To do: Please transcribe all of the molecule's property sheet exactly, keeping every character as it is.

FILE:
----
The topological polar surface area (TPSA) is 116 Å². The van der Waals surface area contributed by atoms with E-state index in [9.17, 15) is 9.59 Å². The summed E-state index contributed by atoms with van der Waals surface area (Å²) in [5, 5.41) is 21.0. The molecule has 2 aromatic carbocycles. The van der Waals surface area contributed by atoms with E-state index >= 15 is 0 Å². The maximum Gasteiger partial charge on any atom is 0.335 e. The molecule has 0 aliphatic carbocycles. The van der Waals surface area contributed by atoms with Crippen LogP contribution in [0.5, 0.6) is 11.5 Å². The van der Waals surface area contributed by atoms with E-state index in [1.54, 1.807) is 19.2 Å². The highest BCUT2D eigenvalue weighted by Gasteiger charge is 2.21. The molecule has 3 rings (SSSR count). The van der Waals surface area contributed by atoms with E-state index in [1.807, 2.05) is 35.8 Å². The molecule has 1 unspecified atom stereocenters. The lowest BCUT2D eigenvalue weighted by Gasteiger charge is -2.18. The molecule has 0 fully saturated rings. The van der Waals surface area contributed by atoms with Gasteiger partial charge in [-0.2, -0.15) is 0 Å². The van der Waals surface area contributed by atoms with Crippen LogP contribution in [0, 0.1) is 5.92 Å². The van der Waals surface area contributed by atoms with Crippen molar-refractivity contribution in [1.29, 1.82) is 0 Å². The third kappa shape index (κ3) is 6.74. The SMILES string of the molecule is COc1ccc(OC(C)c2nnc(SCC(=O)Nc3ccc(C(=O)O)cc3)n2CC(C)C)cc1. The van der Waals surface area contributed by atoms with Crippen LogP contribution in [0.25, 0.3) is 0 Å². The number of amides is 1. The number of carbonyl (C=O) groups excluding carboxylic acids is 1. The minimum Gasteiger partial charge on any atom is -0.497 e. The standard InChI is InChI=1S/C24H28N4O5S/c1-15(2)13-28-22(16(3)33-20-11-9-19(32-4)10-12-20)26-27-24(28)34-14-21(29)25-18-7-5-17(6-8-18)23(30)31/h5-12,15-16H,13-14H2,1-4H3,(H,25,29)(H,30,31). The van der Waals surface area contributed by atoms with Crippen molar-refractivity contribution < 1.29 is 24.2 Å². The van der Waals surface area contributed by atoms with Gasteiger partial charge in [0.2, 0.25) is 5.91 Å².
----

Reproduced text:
The topological polar surface area (TPSA) is 116 Å². The van der Waals surface area contributed by atoms with E-state index in [9.17, 15) is 9.59 Å². The summed E-state index contributed by atoms with van der Waals surface area (Å²) in [5, 5.41) is 21.0. The molecule has 2 aromatic carbocycles. The van der Waals surface area contributed by atoms with E-state index >= 15 is 0 Å². The maximum Gasteiger partial charge on any atom is 0.335 e. The molecule has 0 aliphatic carbocycles. The van der Waals surface area contributed by atoms with Crippen LogP contribution in [0.5, 0.6) is 11.5 Å². The van der Waals surface area contributed by atoms with E-state index in [1.54, 1.807) is 19.2 Å². The highest BCUT2D eigenvalue weighted by Gasteiger charge is 2.21. The molecule has 3 rings (SSSR count). The van der Waals surface area contributed by atoms with E-state index in [1.807, 2.05) is 35.8 Å². The molecule has 1 unspecified atom stereocenters. The lowest BCUT2D eigenvalue weighted by Gasteiger charge is -2.18. The molecule has 0 fully saturated rings. The van der Waals surface area contributed by atoms with Gasteiger partial charge in [-0.2, -0.15) is 0 Å². The van der Waals surface area contributed by atoms with Crippen LogP contribution in [0, 0.1) is 5.92 Å². The van der Waals surface area contributed by atoms with Crippen molar-refractivity contribution in [1.29, 1.82) is 0 Å². The third kappa shape index (κ3) is 6.74. The SMILES string of the molecule is COc1ccc(OC(C)c2nnc(SCC(=O)Nc3ccc(C(=O)O)cc3)n2CC(C)C)cc1. The van der Waals surface area contributed by atoms with Crippen LogP contribution in [0.25, 0.3) is 0 Å². The number of amides is 1. The number of carbonyl (C=O) groups excluding carboxylic acids is 1. The minimum Gasteiger partial charge on any atom is -0.497 e. The standard InChI is InChI=1S/C24H28N4O5S/c1-15(2)13-28-22(16(3)33-20-11-9-19(32-4)10-12-20)26-27-24(28)34-14-21(29)25-18-7-5-17(6-8-18)23(30)31/h5-12,15-16H,13-14H2,1-4H3,(H,25,29)(H,30,31). The van der Waals surface area contributed by atoms with Crippen molar-refractivity contribution < 1.29 is 24.2 Å². The van der Waals surface area contributed by atoms with Gasteiger partial charge in [0.2, 0.25) is 5.91 Å².